Over 4000 human genes patented

National Geographic News has a story about the ubiquity of gene patenting, following on an analysis in Science (subscription required) by Kyle Jensen and Fiona Murray.

Here is the key graf from the Science study:

Our results reveal that nearly 20% of human genes are explicitly claimed as U.S. IP. This represents 4382 of the 23,688 of genes in the NCBI's gene database at the time of writing (see figure, right). These genes are claimed in 4270 patents within 3050 patent families (28). Although this number is low compared with prior reports, a distinction should be made between sequences that are explicitly claimed and those that are merely disclosed, which outnumber claimed sequences roughly 10:1. The 4270 patents are owned by 1156 different assignees (with no adjustments for mergers and acquisition activity, subsidiaries, or spelling variations). Roughly 63% are assigned to private firms (see figure, above). Of the top ten gene patent assignees, nine are U.S.-based, including the University of California, Isis Pharmaceuticals, the former SmithKline Beecham, and Human Genome Sciences. The top patent assignee is Incyte Pharmaceuticals/Incyte Genomics, whose IP rights cover 2000 human genes, mainly for use as probes on DNA microarrays.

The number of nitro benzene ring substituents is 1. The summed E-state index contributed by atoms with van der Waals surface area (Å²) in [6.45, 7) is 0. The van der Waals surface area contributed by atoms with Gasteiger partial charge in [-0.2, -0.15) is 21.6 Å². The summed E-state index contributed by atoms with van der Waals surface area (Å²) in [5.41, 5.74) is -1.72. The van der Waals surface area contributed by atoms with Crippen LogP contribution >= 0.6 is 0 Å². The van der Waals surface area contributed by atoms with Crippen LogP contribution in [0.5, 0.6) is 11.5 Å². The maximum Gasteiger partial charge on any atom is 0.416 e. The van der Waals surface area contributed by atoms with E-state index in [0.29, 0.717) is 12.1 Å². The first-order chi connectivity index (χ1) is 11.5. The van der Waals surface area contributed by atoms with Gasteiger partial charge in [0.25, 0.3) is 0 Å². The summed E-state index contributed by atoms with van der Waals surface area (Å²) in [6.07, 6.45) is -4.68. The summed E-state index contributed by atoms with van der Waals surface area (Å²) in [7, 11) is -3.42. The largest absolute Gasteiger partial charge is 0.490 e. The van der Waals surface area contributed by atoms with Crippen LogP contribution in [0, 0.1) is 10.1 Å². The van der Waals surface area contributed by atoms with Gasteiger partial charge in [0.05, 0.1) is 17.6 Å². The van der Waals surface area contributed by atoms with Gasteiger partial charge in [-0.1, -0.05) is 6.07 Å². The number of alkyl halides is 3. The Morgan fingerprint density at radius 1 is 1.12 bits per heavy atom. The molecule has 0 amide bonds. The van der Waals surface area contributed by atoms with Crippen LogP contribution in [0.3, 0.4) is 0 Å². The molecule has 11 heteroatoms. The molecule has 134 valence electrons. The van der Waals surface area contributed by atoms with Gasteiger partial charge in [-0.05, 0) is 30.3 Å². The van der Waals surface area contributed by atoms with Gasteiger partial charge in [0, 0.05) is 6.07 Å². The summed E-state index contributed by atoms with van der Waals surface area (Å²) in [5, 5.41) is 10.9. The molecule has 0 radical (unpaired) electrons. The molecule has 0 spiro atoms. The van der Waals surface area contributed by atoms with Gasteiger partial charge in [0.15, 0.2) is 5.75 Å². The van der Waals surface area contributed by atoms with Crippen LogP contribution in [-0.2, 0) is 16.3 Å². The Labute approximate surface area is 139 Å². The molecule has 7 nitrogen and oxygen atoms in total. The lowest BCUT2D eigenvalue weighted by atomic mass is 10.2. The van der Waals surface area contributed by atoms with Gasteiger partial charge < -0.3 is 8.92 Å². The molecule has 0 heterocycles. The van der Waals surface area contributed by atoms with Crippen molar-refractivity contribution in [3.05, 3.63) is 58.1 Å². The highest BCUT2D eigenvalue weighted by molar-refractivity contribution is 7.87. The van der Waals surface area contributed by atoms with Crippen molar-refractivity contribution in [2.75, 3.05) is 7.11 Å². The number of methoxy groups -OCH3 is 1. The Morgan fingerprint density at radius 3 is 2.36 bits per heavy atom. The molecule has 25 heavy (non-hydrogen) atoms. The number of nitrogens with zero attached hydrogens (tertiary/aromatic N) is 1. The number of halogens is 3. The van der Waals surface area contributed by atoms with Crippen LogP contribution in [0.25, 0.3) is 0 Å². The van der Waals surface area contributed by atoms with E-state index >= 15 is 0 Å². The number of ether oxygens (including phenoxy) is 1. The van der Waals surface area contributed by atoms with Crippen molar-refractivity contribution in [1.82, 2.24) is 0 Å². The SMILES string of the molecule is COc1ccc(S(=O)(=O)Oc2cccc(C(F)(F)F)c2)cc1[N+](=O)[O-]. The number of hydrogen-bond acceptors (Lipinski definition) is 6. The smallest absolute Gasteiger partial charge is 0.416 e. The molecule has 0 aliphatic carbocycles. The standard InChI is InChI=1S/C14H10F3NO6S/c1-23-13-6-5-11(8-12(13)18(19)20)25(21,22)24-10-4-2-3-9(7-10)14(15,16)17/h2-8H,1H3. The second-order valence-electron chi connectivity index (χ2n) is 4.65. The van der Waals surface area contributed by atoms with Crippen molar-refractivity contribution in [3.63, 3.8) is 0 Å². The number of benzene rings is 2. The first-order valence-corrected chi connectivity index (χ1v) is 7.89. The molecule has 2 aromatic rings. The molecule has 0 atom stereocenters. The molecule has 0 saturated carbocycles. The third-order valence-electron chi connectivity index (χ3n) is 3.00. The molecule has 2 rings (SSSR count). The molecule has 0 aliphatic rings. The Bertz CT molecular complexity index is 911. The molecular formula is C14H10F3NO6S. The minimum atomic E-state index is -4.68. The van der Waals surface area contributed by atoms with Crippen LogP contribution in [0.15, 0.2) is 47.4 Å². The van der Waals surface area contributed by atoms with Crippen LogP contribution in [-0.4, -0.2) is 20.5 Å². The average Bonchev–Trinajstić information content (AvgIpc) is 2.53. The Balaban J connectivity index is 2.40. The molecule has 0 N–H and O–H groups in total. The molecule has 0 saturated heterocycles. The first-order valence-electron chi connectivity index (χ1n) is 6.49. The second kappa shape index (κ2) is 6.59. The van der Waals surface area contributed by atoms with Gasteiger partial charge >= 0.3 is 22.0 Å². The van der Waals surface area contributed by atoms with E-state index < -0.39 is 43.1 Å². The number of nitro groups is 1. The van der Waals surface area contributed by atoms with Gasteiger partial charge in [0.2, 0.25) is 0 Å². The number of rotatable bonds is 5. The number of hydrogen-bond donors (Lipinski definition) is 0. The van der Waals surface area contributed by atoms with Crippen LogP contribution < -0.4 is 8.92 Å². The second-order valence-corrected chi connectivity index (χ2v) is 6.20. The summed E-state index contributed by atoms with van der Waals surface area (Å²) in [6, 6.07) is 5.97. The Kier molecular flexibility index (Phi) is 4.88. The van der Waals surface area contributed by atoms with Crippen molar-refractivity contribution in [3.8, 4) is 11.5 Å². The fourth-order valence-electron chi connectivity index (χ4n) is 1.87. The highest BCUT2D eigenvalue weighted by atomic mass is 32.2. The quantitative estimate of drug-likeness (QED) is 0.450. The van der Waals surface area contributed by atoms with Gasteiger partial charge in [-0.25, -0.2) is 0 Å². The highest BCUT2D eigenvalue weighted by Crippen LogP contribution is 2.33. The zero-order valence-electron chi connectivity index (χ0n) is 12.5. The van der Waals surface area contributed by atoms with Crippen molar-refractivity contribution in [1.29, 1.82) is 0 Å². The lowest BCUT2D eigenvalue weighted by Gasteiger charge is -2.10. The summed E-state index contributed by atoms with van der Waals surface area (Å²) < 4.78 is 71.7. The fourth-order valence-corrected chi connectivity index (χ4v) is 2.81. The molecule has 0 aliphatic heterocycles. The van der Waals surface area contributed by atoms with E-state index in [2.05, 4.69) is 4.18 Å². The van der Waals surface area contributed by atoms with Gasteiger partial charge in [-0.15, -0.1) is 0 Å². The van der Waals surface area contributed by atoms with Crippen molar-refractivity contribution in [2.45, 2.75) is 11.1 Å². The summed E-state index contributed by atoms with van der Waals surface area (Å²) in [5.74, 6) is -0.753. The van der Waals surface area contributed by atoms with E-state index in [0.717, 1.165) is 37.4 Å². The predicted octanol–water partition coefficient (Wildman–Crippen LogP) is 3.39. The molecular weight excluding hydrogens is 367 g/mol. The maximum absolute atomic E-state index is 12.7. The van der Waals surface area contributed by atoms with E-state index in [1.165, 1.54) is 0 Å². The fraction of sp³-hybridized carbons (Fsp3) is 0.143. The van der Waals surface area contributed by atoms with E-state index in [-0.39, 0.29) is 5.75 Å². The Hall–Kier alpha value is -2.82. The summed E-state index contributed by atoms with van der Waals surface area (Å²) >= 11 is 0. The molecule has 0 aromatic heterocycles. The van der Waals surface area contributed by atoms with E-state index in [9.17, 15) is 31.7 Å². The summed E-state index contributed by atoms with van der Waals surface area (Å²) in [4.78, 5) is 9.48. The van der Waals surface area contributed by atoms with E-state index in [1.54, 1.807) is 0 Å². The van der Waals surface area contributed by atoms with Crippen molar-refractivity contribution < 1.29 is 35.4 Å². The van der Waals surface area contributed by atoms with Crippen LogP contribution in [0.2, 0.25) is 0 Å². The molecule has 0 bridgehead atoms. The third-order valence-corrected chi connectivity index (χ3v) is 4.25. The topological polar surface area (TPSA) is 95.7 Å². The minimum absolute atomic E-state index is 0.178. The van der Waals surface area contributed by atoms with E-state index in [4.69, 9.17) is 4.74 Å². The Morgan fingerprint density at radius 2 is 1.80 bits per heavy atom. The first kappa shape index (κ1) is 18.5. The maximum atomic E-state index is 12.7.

Gene patents are not unequivocally a problem -- they have benefits and costs. But there is at least one sense in which the patent grab may not be such a good idea. From the NG article:

"You can find dozens of ways to heat a room besides the Franklin stove, but there's only one gene to make human growth hormone," said Robert Cook-Deegan, director of Duke University's Center for Genome Ethics, Law, and Policy.
"If one institution owns all the rights, it may work well to introduce a new product, but it may also block other uses, including research," he said.

In five or ten years when somebody tries to market a "tricorder"-like device that can spontaneously probe a person's genome for any known genetic variant, what happens when all these companies and universities try to enforce their DNA microarray patents on each variant?

References:

Jensen K, Murray F. 2005. Intellectual property landscape of the human genome. Science 310:239-240. Full text (subscription)